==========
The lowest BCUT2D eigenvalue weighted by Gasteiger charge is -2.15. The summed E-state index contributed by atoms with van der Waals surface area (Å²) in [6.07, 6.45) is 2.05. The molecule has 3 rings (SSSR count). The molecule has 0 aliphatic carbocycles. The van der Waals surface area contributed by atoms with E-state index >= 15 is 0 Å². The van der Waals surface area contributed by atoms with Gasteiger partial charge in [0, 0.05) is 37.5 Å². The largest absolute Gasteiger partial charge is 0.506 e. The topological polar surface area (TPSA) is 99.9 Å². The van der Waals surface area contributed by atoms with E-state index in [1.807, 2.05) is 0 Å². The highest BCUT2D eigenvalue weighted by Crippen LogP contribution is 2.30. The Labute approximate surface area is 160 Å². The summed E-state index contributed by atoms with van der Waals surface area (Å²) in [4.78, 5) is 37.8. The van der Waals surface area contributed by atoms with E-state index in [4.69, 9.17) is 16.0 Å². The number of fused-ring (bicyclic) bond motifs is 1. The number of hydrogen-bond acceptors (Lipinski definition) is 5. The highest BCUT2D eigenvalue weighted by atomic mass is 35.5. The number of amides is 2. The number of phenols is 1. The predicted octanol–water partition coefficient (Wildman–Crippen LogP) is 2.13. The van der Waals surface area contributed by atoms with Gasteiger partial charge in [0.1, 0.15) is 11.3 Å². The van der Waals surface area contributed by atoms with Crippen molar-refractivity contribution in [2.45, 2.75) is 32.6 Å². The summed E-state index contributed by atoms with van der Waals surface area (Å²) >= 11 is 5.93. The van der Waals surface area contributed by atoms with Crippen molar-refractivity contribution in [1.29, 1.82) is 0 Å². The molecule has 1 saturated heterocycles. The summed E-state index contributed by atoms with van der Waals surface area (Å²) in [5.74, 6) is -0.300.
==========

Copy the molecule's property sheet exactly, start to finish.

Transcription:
The lowest BCUT2D eigenvalue weighted by Gasteiger charge is -2.15. The summed E-state index contributed by atoms with van der Waals surface area (Å²) in [6.07, 6.45) is 2.05. The molecule has 3 rings (SSSR count). The molecule has 0 aliphatic carbocycles. The van der Waals surface area contributed by atoms with E-state index >= 15 is 0 Å². The van der Waals surface area contributed by atoms with Gasteiger partial charge in [0, 0.05) is 37.5 Å². The largest absolute Gasteiger partial charge is 0.506 e. The topological polar surface area (TPSA) is 99.9 Å². The van der Waals surface area contributed by atoms with E-state index in [1.807, 2.05) is 0 Å². The highest BCUT2D eigenvalue weighted by Crippen LogP contribution is 2.30. The Labute approximate surface area is 160 Å². The summed E-state index contributed by atoms with van der Waals surface area (Å²) in [4.78, 5) is 37.8. The van der Waals surface area contributed by atoms with E-state index in [4.69, 9.17) is 16.0 Å². The number of fused-ring (bicyclic) bond motifs is 1. The number of hydrogen-bond acceptors (Lipinski definition) is 5. The highest BCUT2D eigenvalue weighted by atomic mass is 35.5. The number of amides is 2. The number of phenols is 1. The predicted octanol–water partition coefficient (Wildman–Crippen LogP) is 2.13. The van der Waals surface area contributed by atoms with Gasteiger partial charge in [0.1, 0.15) is 11.3 Å². The van der Waals surface area contributed by atoms with Crippen molar-refractivity contribution in [2.45, 2.75) is 32.6 Å². The summed E-state index contributed by atoms with van der Waals surface area (Å²) >= 11 is 5.93. The van der Waals surface area contributed by atoms with Crippen molar-refractivity contribution in [1.29, 1.82) is 0 Å². The molecule has 1 saturated heterocycles. The summed E-state index contributed by atoms with van der Waals surface area (Å²) in [5.74, 6) is -0.300.